After seeing this display of freshly ground local flour at the Medford Farmers' Market last summer, I visited Dunbar Farms. I spent a morning talking to David Mostue on his 101 year-old family farm. I was so impressed with his approach to farming and his farm plan for the future, I decided to write an article about the farm, Mostue's link to the urban community and plans for his farm.
One thing after another came up and when I don't have an absolute deadline, these projects can get put off. Come on I'd tell myself, all I have to do is organize my notes, send off a few queries. But it all takes time, and time slipped by.
Perusing my email last month, I read about the NRDC Growing Green Awards, so I went to the Website, read the requirements for the nominees and thought about David Mostue, wondering if he'd fit the requirements. I'd have to sort through all my notes.
So that's what I did. I came away thinking, Mostue's farm plan could be a great model for a farm of the future. Mostue called it "beyond organic," and it's very green.
When I told David I wanted to nominate him, he said, "I'm too young and there are so many more deserving farmers." At 26, David is young for a farmer, but he's doing many innovative things on his farm and it's easy to see he's thought out his plans into the future.
The key was to do it in 250 words. Here are a few things I mentioned:
- Saves and grows his own seed, and uses less inputs because he grows only what his land supports--hay, vegetables, whole grains, beans and wine grapes. These are wheat berries set out on black plastic in the sun to dry. The wheat is then cleaned and sold as berries or ground into flour.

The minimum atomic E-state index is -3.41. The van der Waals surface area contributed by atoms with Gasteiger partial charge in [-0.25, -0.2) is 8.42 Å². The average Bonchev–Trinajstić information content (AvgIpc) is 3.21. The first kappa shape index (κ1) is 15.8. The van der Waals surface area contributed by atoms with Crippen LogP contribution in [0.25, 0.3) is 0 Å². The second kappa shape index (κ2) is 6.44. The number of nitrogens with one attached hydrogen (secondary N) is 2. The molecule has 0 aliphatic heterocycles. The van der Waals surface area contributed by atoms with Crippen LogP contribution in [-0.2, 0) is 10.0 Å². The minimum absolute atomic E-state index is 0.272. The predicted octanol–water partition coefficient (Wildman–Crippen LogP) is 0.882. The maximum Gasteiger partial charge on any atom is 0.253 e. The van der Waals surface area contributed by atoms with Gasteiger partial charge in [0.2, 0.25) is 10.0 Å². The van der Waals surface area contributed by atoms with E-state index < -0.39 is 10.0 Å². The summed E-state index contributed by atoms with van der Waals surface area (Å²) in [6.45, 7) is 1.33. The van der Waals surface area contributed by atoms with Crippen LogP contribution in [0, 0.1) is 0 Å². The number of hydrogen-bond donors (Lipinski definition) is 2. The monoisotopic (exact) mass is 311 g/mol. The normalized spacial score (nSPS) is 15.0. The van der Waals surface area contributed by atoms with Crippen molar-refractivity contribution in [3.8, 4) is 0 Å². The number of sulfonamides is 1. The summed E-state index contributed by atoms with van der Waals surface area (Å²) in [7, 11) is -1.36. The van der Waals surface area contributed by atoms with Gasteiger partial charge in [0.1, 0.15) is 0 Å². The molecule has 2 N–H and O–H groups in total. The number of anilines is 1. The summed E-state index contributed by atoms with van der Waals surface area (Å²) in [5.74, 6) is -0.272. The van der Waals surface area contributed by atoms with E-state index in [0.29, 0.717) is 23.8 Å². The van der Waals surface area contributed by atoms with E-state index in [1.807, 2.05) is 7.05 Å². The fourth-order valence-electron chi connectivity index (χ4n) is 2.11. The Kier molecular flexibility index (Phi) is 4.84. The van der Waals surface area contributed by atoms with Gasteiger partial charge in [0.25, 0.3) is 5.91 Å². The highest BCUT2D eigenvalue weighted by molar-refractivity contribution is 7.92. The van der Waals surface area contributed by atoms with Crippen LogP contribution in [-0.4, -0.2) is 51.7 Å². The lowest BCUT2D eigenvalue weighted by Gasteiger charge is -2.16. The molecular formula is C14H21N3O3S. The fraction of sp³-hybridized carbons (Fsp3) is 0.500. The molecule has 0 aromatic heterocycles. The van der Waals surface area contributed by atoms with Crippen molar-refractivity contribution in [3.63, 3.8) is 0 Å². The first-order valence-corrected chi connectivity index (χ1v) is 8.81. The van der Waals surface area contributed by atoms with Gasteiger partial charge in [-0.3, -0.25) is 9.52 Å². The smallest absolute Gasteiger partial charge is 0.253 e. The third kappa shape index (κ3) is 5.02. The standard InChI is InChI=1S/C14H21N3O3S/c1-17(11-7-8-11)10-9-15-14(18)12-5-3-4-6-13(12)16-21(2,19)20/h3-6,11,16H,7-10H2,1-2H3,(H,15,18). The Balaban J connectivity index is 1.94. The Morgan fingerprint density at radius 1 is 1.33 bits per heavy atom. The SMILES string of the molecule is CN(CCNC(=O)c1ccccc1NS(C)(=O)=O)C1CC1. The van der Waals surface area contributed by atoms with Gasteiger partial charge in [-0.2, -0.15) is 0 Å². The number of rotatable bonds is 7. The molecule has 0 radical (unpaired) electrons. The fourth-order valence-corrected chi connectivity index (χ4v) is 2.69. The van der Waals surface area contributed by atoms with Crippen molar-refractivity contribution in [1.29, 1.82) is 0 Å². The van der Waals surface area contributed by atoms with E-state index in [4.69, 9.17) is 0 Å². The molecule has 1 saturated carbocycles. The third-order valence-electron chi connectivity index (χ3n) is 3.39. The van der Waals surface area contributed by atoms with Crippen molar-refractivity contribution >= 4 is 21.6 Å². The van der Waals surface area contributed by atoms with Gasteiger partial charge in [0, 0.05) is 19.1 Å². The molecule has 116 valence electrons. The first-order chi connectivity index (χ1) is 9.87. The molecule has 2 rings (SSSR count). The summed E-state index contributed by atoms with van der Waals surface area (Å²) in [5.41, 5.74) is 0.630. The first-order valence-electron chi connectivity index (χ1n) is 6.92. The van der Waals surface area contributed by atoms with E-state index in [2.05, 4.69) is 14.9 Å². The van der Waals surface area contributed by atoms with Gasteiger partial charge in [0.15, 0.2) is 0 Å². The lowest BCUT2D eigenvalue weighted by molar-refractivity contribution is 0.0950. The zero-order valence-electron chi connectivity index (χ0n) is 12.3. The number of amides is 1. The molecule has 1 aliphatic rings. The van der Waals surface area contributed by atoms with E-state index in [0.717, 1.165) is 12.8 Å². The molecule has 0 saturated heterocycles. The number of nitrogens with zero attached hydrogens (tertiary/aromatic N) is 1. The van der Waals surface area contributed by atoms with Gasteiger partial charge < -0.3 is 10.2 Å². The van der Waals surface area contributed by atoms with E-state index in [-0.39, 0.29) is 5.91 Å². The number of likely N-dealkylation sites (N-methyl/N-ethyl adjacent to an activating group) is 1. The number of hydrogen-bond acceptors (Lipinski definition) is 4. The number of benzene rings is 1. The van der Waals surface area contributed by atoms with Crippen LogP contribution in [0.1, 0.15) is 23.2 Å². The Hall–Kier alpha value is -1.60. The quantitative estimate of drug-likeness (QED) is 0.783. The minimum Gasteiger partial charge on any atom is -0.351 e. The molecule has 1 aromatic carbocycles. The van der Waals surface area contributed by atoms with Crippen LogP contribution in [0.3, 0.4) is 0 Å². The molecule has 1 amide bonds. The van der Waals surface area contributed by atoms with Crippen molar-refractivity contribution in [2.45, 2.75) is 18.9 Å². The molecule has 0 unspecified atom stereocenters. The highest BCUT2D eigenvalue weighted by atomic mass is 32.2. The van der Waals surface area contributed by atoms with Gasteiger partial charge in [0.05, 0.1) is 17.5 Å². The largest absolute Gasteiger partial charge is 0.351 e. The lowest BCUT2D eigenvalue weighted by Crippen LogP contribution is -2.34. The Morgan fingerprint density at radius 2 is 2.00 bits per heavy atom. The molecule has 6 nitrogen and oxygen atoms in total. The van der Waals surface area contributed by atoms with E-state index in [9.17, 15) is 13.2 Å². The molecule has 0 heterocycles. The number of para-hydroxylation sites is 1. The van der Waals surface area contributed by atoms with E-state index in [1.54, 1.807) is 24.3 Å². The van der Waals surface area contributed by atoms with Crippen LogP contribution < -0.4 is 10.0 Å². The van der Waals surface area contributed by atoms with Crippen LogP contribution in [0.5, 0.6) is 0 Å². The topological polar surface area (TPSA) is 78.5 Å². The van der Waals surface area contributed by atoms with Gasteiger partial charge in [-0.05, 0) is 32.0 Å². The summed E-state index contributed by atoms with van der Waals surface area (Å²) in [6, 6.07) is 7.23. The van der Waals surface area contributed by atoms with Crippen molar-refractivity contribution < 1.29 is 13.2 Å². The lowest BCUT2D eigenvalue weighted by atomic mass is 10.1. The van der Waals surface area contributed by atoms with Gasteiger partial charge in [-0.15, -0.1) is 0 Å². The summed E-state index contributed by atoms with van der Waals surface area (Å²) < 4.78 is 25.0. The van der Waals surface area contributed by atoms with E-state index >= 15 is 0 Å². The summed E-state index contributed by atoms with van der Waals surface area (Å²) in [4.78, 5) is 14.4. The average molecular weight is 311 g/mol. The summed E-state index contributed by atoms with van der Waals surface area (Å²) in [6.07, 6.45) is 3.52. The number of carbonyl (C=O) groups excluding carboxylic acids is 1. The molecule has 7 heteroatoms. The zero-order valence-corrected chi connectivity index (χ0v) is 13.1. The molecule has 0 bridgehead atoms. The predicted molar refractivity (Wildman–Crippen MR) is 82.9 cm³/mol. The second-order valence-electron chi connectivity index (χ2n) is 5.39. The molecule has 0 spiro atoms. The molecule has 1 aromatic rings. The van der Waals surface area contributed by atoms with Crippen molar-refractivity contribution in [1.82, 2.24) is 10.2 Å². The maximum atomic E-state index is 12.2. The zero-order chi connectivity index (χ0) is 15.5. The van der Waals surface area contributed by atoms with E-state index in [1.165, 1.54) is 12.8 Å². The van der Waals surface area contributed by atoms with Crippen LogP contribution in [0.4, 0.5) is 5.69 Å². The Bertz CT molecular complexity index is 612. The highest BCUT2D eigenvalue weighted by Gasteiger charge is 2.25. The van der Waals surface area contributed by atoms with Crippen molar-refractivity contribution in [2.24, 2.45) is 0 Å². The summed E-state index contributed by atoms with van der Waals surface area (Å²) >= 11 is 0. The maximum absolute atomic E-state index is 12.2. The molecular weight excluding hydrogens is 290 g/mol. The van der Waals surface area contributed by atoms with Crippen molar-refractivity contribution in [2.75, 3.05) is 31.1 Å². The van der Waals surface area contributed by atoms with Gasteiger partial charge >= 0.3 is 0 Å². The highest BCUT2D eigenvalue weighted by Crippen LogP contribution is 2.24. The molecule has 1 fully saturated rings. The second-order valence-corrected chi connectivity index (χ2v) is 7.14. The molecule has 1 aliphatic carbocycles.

- Uses dry-land farm techniques to conserve water. Never used a pesticide or chemical fertilizer and is closing the loop using only on-farm generated inputs.
- Crop diversification is such that pests "can't generate enough steam to become a problem. In fact his crops are so diverse, David hopes to be a full service farm to a limited number of people instead of growing random crops for thousands of nameless customers. He'll have storables of plant-based proteins (beans) and carbohydrates (grains), as well as spring through fall vegetables and wine grapes. He has also added chickens (eggs) and goats (milk). Meat is also on the schedule for the future.
- Saves seed--Mostue has been reseeding grains and beans on larger scales and he'll eventually have enough to sell in his own community.
- Has plans to teach what he knows to gardeners and other farmers and also plans to offer his vintage Alli Chalmers combine as a farm service to other farms. Mostue spends hundreds of hours restoring vintage farm equipment for his farm and says there is lots of farm equipment rusting away in fields that can be restored by farmers. He uses draft horses for farm labor.
- Participates in the Rogue Valley farm to school program and also has a farm camp where urban children learn to grow, harvest, and cook food. He also participates in Farm to Fork dinners where community members attend dinners featuring all the food from his farm. Pasta made with durham wheat was on the menu last fall.
I think I'm over my word count this time around and okay maybe there are farmers more deserving, and I'm not sure about my bullet outline for the nomination, but the whole thing was worth a shot. Besides, the real pay off for nominating someone for the Growing Green Awards is a great feeling.
Do something nice for someone today and discover the real gifts of the holiday season.